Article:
Wednesday, July 11, 2012

This Friday the Thirteenth: A Highly Illustrated Virtual Tour of Medical Museums of the Western World by Morbid Anatomy at Observatory!

Just a friendly reminder: if you are looking for a way to celebrate this upcoming Friday the 13th--and who isn't, really?--why not come down to Observatory for a special event: a highly illustrated and subjective tour of medical museums of the Western World by Morbid Anatomy's Joanna Ebenstein, followed by music and delicious artisanal cocktails compliments of Friese Undine?

Why not, indeed!

Full details follow; hope very much to see you there!
Anatomical Venuses, The Slashed Beauty, and Fetuses Dancing a Jig
A heavily illustrated lecture by Morbid Anatomy founder Joanna Ebenstein, followed by afterparty featuring thematic music and specialty cocktails by Friese Undine
Date: Friday, July 13
Time: 8:00
Admission: $10
Presented by Morbid Anatomy 
Since 2005, artist, independent scholar and Morbid Anatomist Joanna Ebenstein has travelled the world seeking out--and photographing whenever possible--the most fascinating, curious, and overlooked medical collections and wunderkammern, backstage and front, private and public. In the process, she has amassed not only an astounding collection of images but also a great deal of knowledge about the history and cultural context of these fascinating and uncanny artifacts.  
This Friday the Thirteenth, please join us for a heavily illustrated lecture based on this research, followed by a thematic afterparty. In her lecture "Anatomical Venuses, The Slashed Beauty, and Fetuses Dancing a Jig," Ebenstein will lead you on a highly-illustrated tour of medical museums and introduce you to many of their most curious and enigmatic denizens, including the Anatomical Venus, the Slashed Beauty, the allegorical fetal skeleton tableau (as seen above), the flayed horseman of the apocalypse, and three fetuses dancing a jig. Ebenstein will contextualize these artifacts via a discussion of the history of medical museums and modeling, a survey of great artists of the genre, and an examination of other death-related arts and amusements which made up the cultural landscape at the time that these objects were originally created, collected, and exhibited. Following, please stick around for an afterparty featuring thematic tunes and inventive artisanal cocktails complements of the omni-talented Friese Undine.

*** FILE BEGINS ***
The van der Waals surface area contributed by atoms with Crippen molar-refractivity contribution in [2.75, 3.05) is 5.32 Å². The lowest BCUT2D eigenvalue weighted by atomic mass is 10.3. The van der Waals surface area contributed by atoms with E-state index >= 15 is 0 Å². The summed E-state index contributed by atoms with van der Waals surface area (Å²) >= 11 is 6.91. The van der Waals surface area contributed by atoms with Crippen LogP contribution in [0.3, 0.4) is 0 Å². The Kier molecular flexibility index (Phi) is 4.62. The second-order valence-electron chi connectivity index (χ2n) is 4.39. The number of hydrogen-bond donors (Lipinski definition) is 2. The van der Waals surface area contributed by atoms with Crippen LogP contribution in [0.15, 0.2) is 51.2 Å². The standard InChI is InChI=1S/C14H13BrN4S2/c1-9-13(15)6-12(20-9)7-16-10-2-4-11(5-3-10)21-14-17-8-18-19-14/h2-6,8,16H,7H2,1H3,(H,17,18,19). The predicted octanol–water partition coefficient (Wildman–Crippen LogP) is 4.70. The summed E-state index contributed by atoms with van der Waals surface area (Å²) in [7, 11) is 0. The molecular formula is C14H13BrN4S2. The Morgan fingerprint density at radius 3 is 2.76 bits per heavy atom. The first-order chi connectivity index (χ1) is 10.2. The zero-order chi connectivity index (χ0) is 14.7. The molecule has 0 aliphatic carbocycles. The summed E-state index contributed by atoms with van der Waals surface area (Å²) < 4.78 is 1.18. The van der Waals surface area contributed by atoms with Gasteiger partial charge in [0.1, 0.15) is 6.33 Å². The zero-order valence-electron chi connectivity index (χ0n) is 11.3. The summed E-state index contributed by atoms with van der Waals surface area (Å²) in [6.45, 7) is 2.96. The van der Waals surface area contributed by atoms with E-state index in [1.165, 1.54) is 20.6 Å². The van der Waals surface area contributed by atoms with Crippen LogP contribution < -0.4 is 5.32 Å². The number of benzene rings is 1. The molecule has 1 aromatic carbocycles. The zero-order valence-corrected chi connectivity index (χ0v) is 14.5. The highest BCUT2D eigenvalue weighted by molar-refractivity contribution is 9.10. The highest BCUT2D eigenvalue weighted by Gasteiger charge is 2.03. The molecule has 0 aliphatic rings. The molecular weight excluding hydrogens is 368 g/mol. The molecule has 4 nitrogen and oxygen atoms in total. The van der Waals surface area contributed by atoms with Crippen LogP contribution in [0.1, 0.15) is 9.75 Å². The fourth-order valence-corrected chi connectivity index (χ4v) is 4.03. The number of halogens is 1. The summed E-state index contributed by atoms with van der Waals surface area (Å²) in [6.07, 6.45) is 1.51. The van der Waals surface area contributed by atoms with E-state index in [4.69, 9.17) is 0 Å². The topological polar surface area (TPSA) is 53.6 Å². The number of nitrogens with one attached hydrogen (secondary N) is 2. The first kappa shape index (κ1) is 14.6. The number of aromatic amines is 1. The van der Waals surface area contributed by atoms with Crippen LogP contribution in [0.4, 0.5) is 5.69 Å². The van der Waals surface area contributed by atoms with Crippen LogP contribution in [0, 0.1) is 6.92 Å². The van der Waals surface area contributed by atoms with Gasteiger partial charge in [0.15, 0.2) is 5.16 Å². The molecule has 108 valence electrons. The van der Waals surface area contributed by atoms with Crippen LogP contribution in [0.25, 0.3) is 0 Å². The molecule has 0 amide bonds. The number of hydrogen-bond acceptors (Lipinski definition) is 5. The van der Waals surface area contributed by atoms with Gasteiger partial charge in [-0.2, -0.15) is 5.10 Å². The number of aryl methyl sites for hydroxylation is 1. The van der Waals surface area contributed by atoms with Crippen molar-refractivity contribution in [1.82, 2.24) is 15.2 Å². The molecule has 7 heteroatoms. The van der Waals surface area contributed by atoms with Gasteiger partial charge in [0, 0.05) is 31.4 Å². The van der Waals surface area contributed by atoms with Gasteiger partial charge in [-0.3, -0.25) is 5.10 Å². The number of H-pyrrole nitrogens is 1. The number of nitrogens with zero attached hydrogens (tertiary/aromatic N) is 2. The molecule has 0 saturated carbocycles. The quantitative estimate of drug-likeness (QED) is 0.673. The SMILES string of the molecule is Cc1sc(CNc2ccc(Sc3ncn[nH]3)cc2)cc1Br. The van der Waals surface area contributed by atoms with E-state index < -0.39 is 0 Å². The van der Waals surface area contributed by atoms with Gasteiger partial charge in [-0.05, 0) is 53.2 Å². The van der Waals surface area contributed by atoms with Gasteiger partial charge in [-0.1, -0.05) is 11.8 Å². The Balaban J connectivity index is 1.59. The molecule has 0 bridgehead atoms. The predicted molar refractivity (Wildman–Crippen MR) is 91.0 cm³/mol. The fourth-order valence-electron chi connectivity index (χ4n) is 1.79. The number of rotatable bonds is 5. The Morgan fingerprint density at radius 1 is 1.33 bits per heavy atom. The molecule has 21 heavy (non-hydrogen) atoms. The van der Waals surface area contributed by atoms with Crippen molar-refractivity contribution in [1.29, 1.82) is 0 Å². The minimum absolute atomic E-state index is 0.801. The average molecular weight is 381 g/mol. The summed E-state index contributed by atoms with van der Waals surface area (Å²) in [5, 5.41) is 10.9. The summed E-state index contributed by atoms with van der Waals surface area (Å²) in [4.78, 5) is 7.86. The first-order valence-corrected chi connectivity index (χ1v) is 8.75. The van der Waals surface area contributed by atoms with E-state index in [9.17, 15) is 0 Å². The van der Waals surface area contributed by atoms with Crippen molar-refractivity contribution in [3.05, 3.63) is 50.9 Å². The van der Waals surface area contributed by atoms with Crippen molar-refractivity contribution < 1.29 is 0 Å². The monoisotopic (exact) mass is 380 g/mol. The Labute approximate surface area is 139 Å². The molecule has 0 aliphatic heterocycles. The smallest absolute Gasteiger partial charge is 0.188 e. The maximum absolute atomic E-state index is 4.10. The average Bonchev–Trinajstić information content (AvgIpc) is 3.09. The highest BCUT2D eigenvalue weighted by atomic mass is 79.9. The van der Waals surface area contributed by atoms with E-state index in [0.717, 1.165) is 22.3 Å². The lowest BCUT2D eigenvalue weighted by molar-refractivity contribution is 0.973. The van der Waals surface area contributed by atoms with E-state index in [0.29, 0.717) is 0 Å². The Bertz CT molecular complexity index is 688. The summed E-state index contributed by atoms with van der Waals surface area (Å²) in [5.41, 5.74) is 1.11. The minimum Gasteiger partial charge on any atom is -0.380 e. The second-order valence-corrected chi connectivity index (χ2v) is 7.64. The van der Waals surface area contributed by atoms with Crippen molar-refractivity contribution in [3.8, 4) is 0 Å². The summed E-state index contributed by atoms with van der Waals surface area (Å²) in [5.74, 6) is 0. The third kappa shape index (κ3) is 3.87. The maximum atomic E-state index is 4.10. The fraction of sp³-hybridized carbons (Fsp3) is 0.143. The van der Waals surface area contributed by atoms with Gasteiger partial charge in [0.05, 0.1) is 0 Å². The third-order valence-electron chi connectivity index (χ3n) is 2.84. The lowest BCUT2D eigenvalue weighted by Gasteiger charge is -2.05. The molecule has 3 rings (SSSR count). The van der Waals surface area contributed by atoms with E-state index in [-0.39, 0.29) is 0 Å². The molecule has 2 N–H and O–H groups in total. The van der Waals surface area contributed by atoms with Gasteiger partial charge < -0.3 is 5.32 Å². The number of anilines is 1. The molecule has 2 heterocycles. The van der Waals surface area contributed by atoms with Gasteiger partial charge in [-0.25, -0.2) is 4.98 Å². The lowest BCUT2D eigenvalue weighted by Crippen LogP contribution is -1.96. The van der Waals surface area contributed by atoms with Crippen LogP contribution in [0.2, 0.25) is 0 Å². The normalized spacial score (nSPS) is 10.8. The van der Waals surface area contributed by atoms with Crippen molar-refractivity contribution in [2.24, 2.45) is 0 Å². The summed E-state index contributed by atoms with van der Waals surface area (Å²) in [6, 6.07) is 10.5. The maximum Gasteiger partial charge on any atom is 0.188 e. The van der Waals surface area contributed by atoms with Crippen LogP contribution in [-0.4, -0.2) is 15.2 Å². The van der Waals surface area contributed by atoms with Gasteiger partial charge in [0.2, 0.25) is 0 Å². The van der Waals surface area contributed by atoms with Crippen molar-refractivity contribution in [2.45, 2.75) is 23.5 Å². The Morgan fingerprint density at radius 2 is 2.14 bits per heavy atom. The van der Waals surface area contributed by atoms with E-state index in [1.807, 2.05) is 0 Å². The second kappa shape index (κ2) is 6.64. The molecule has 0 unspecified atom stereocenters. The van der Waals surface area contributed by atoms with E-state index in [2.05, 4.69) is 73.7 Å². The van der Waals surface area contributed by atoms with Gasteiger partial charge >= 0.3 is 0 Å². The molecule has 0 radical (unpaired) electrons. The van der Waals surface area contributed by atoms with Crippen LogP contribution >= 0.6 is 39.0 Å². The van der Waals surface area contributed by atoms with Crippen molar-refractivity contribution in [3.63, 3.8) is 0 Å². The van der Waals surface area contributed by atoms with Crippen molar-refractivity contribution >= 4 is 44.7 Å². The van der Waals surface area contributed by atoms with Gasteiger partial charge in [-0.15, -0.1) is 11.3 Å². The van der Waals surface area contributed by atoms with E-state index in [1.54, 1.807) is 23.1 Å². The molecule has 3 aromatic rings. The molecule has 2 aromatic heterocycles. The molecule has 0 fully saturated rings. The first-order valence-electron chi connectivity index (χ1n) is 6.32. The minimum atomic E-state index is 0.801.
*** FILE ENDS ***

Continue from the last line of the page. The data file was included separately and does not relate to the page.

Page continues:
Joanna Ebenstein is a multi-disciplinary artist with an academic background in intellectual history. She runs the Morbid Anatomy blog and related open-to-the-public Brooklyn-based Morbid Anatomy Library. She is also the founding member of Observatory, a Brooklyn based arts and events space devoted to the revival of the 18th century notions of the dilettante and rational amusements. Her recent work—which includes photography, curation, installation, blogging, museum consulting, lecturing and writing—centers on anatomical museums and their artifacts, collectors and collecting, curiosities and marvels, 18th and 19th Century natural history and, as the subtitle of her blog states, “surveying the interstices of art and medicine, death and culture.” She has lectured at a variety of popular and academic venues, and her work has been shown and published internationally; she is the current Coney Island Musuem artist in resident, and recent solo exhibitions include The Secret Museum and Anatomical Theatre. You can find out more at her at her website and her blog Morbid Anatomy; you can view much of her photography work by clicking here. She can be reached at morbidanatomy [at]
You can find out more about this event here.

Images top to bottom, as drawn from my recent photo exhibitions The Secret Museum and Anatomical Theatre:
  1. "Fetal Skeleton Tableau, 17th Century, University Backroom, Paris; © Joanna Ebenstein, 2010
  2. Skeleton and hand models for "la médecine opératoire" Musée Orfila, Paris. Courtesy Université Paris Descartes; © Joanna Ebenstein, 2010
  3. Plaster Models in Pathological Cabinet, The Museum of the Faculty of Medicine at the Jagiellonian University, Krakow; © Joanna Ebenstein, 2010
  4. Wax Anatomical Models in Rosewood and Venetian Glass Boxes, The Josephinum, Workshop of Clemente Susini of Florence circa 1780s, Vienna, Austria; © Joanna Ebenstein, 2007
  5. "Slashed Beauties" in Rosewood and Venetian Glass Boxes, The Josephinum, Workshop of Clemente Susini of Florence circa 1780s, Vienna, Austria; © Joanna Ebenstein, 2007

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